English might be a hard language to learn because it’s full of things like homophones, to make it difficult. Homophones sound the same but have separate meanings and uses. Examples of these are words like red and read, would and wood, or, in this case, patients and patience. It’s essential not to get these two terms mixed up, and I’ll explain why right here in this guide.
Patient vs. Patience: Main Differences
So, the main difference between the terms “patient” and “patience” is their meanings and grammatical roles in a sentence.
“Patient” is a noun we use to refer to someone who’s receiving medical care or treatment. But it can also be an adjective to describe someone who can tolerate annoying things without becoming upset or angry, but only when in a singular form, “patient.” When you add an S at the end, it’s only the plural form of the noun.
- Noun: The patient will be staying at the hospital for their prenatal care.
- Plural noun: Patients get the best care at our facility.
- Adjective: My husband is so patient with our children.
Now, the word “patience,” which sounds just like the plural form above, is also a noun but one that describes the ability to keep calm in stressful situations or when being annoyed. It can get confusing when looking at its usage next to the adjective “patient.”
- Noun: I have a lot of patience when it comes to annoying customers. (Shows that they possess the ability to be patient)
- Adjective: I’m very patient with annoying customers. (Describes how they behave)
How Do You Spell Patience?
“Patience” is spelled with the letters p-a-t-i-e-n-c-e, the noun version of the adjective patient. But if you want to spell the plural noun for people who go to a hospital or care facility, then it’s p-a-t-i-e-n-t-s.
Is It Thanks for Being Patient or Patience?
The correct phrase you should use in this context is “thanks for being patient” because it describes how the person has behaved. If you said, “Thanks for being patience,” you’d be wrong, but you could say, “Thanks for having patience.”
Patient vs. Patience Pronounced
“Patient” and “patience” are homophones, which means they sound the same when you say them. The way they’re pronounced is pay-sh-unts.
Synonyms for Patient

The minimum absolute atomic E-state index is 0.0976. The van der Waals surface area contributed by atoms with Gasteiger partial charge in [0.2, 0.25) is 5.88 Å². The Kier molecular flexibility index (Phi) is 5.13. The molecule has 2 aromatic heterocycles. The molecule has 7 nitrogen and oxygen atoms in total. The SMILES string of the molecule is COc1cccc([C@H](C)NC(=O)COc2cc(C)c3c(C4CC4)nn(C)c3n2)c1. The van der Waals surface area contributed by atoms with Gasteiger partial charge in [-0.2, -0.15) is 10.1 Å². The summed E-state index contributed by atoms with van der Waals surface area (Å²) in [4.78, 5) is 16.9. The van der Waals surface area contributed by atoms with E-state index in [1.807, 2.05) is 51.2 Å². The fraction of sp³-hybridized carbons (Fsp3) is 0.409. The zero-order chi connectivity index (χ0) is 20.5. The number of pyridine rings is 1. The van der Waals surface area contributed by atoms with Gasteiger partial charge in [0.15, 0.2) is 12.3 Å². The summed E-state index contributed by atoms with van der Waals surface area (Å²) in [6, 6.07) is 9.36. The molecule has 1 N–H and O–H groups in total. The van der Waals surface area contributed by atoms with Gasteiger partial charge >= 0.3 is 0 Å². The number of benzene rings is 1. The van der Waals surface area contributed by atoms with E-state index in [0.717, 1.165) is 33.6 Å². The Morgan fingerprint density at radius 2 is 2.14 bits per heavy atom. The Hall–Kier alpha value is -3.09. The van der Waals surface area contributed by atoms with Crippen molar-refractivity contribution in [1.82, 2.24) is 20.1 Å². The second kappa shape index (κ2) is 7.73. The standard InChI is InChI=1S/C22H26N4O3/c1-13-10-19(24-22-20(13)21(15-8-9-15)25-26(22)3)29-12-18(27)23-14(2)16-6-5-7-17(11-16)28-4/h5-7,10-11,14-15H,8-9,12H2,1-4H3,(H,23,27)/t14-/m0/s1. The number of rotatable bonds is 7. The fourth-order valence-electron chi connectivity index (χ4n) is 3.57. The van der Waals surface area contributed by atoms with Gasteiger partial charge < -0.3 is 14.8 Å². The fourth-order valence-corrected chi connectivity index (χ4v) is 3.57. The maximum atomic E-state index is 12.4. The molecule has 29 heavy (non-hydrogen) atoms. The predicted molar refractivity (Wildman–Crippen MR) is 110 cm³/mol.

Synonyms for Patience
Patient Examples in a Sentence
The following sentence examples show both the noun and adjective forms of patient.
- The doctor carefully examined each patient before making his diagnosis of their similar injuries. (noun patient)
- The cancer patient was very grateful for the nurse’s kind and attentive care while she stayed at the facility. (noun patient)
- The physical therapist helped me when I was a patient to regain my strength after surgery. (noun patient)
- My mother was a patient listener, always taking the time to understand my concerns as a child. (adjective patient)
- As a parent, you have to learn to be patient because children will test you in every way. (adjective patient)
Patience Examples in a Sentence
- My husband’s patience was tested as he waited in line for hours to get our food.
- I have an endless amount of patience when teaching my dog to potty.
- My old math teacher’s patience helped me get through the subject I hated most.
- Learning a new language requires a great deal of patience and persistence, so be prepared.
- With a little patience and practice, I mastered the art of knitting just like my grandmother.
Using Both Patients and Patience in a Sentence Together
- The nurse had admirable patience with the unruly patients yesterday.
Be Patient and Have Patience
So, I know it can get confusing when you’re looking at words that sound the same and possess multiple meanings. But just remember that “patient” is a noun and an adjective, so its meaning will depend on the context.